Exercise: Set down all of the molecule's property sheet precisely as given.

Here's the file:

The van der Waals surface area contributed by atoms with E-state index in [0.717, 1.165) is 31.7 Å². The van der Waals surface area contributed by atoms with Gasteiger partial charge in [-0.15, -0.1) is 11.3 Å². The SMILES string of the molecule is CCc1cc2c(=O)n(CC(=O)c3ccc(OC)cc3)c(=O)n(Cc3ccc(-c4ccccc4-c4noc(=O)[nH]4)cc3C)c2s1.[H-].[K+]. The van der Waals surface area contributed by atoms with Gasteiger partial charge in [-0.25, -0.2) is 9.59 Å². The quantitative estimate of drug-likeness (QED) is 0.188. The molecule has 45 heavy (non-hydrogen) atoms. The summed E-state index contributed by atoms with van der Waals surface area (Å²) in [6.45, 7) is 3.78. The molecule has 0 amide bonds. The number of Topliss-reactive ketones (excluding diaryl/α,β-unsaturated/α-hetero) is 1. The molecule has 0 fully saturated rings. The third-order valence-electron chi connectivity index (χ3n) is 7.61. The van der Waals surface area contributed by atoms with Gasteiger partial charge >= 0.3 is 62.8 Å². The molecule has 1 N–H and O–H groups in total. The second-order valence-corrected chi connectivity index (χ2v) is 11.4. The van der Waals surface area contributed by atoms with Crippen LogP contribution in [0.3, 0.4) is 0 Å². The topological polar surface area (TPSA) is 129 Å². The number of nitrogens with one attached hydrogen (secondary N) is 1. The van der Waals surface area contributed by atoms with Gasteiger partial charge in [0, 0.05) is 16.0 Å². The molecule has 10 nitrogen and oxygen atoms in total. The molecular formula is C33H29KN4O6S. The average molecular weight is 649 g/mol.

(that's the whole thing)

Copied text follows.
The van der Waals surface area contributed by atoms with E-state index in [0.717, 1.165) is 31.7 Å². The van der Waals surface area contributed by atoms with Gasteiger partial charge in [-0.15, -0.1) is 11.3 Å². The SMILES string of the molecule is CCc1cc2c(=O)n(CC(=O)c3ccc(OC)cc3)c(=O)n(Cc3ccc(-c4ccccc4-c4noc(=O)[nH]4)cc3C)c2s1.[H-].[K+]. The van der Waals surface area contributed by atoms with Gasteiger partial charge in [-0.25, -0.2) is 9.59 Å². The quantitative estimate of drug-likeness (QED) is 0.188. The molecule has 45 heavy (non-hydrogen) atoms. The summed E-state index contributed by atoms with van der Waals surface area (Å²) in [6.45, 7) is 3.78. The molecule has 0 amide bonds. The number of Topliss-reactive ketones (excluding diaryl/α,β-unsaturated/α-hetero) is 1. The molecule has 0 fully saturated rings. The third-order valence-electron chi connectivity index (χ3n) is 7.61. The van der Waals surface area contributed by atoms with Gasteiger partial charge >= 0.3 is 62.8 Å². The molecule has 1 N–H and O–H groups in total. The second-order valence-corrected chi connectivity index (χ2v) is 11.4. The van der Waals surface area contributed by atoms with Crippen LogP contribution in [0.3, 0.4) is 0 Å². The topological polar surface area (TPSA) is 129 Å². The number of nitrogens with one attached hydrogen (secondary N) is 1. The van der Waals surface area contributed by atoms with Gasteiger partial charge in [0, 0.05) is 16.0 Å². The molecule has 10 nitrogen and oxygen atoms in total. The molecular formula is C33H29KN4O6S. The average molecular weight is 649 g/mol.